photo courtesy of Kira Auf der Heide on Unsplash

2021 has finally arrived.

The new year brings the hope of change, doing life differently.

The beauty in life, however, is the wonder of each new day giving us a chance to show up as our best selves. To live life now, being present with our circumstances and people around us.

Making each day count.

The anxiety of 2020 led many to wish away their current situations, waiting for a bad day or hurtful season to end or at least give them a chance to plan for something better and more pleasant.

We can’t legislate better times. We can only do today to the best of our ability. For many, living in the present, being focused on the here and now, is difficult. We’re always thinking of what we should be doing next.

Today is what matters.

We do today better in community.

Our daughter’s friend has a daughter who began watching “Mr. Rogers’ Neighborhood” during the pandemic. She came to love Mr. Rogers and his kindness, how he was a soothing and trusted adult, a man she could count on to be caring. She wanted to send him pictures she’d drawn just for him, and her mom didn’t want to disappoint her that Mr. Rogers had already passed. My husband was the only Mr. Rogers she knew of, so the pictures came to John.

John took the time to respond by sending her some “friends from my neighborhood”, like Daniel Tiger, and a book.

Taking the time to be kind matters.

We need to make the most of the moment. Even when life is tough.

Mr. Rogers had many wise thoughts about valuing people and time. It’s what made him safe for children and an enigma in a world that categorized and labeled people.

He recognized how much we need one another.

“All of us, at some time or other, need help. Whether we’re giving or receiving help, each one of us has something valuable to bring to this world. That’s one of the things that connects us as neighbors–in our own way, each one of us is a giver and receiver.” Fred Rogers

Right now, we all need help. Help to focus on what’s important, help to embrace the challenges of living with restrictions, help to see hope in the moment.

Jesus came to give us that hope. He came not just to give us a new year, but to make us new people in Him, with renewed attitudes and His power living in and through us. He came to remind us that we might receive from Him the one thing we need more than anything else–the hope of complete forgiveness and the power to live out that reality. He came to make us aware of our value to Him–His love for us is boundless if we’ll just receive it.

He’s made each of us uniquely beautiful. We are His gifts to one another, all of us different, all of us in need of others.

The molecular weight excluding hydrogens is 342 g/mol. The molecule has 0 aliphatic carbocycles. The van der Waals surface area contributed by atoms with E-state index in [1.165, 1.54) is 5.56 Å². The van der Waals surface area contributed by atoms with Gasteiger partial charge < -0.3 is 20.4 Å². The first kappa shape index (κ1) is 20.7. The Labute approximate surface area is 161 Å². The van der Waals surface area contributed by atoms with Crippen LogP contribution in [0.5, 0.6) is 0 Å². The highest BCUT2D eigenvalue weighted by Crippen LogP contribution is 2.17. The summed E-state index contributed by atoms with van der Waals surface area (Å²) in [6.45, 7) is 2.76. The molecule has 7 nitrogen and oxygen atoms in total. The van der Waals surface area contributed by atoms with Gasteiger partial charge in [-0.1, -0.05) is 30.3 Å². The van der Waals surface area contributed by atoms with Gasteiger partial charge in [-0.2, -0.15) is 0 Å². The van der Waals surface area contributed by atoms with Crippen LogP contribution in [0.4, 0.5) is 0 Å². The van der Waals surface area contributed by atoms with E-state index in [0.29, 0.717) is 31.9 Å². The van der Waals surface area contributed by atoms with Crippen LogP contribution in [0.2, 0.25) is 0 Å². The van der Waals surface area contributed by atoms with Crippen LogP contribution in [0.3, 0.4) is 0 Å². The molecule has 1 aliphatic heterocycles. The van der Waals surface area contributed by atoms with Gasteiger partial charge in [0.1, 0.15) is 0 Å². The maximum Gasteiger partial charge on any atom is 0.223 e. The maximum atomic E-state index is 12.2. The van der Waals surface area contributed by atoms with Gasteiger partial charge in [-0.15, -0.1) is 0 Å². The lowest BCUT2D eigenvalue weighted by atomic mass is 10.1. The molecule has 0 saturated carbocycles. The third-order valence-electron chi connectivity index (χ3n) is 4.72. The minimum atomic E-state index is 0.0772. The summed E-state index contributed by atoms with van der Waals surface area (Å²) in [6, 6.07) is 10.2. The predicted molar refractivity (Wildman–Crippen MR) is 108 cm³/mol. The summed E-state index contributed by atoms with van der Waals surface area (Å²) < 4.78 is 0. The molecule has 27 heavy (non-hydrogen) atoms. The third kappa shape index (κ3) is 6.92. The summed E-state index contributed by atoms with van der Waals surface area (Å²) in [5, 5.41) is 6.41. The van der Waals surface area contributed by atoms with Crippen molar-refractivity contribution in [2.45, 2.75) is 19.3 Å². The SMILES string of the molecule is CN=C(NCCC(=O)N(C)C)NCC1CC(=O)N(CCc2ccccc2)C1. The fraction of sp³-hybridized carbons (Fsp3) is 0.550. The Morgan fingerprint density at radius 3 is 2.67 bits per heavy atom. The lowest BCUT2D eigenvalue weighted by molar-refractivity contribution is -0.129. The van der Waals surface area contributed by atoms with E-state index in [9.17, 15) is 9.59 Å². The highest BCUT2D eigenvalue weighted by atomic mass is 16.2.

None of us does life perfectly. Jesus, however, is perfect. In His perfection, He’s offering to make us whole in Him.

It’s not a new year we need.

It’s a new attitude.




Unlimited Hope; Unimaginable Grace

photo courtesy of Mick Haupt on Unsplash

There are many who are anxiously awaiting the end of this year. As if 2020 has been the worst of the worst for everyone in the world.

It has been a challenge for all of us globally. The pandemic has colored our experience and given us new norms and words to describe our experience: masks, social distancing, zoom meetings, flatten the curve, isolation, quarantine. 

When we think of last February, when all this was just beginning to percolate, nobody anticipated it would last this long or be this widespread. Or that the repercussions would be so world-embracing. 

The losses have been real.

When tragedy hits, we don’t have the privilege to just moan and groan. Complaining comes naturally to us all, but it doesn’t help anyone. With new challenges come new ways of thinking and new attitudes to address the current reality.

Many difficult things have happened–loss of family and friends, loss of jobs, loss of security, loss of hope. Depression has become a national epidemic, and it needs to be addressed in a way that is sustainable for the entire population. 

But there have been bright spots in this crazy-maker of a pandemic. Families have spent more time together. People are recognizing they don’t need to be entertained as much as they need to be with others and enjoy those they love and care for. 

We’ve learned to pivot. To not become so stuck to one way of doing things that we can’t figure out a new way to adjust. To adapt instead of demand. 

COVID has made us aware that we can change.

People have stepped up to help others they may never have helped before. People who, in the past, have been the givers, have learned to receive kindly and graciously. Those who have a little more have generously shared. 

Challenge has brought out a better part of us.

We’ve seen the harsh and heavy. Not everyone is experiencing the help of their community. 

But we can learn. It’s never too late to change how we do things or our attitudes.

When Jesus came into the world to bring hope to the lost and grace to all who would receive it, He did things differently. He didn’t follow the religious rules of the day. He didn’t disregard government, but He did differentiate between commitment to obey rulers and commitment to obeying God. 

Jesus refused to be put in a box that the authorities wanted to keep Him in. He preached a gospel of love, forgiveness, grace, and mercy that dealt with the heart of a person. He understood true hope wasn’t about solving our current problems. It’s all about giving us a future, which we can be assured of in His truth.

We need to remember that we have survived difficult crises before. God has sustained us in ways we can’t even imagine. Loss will always be part of life this side of heaven.

Hope can be part of it as well if we choose to trust the Author of Hope.

2021 will not cure all our ills. Pain and loss will continue.

But God.

His presence in our world is real. If we choose Him, we can experience His hope.

What will it take to choose hope?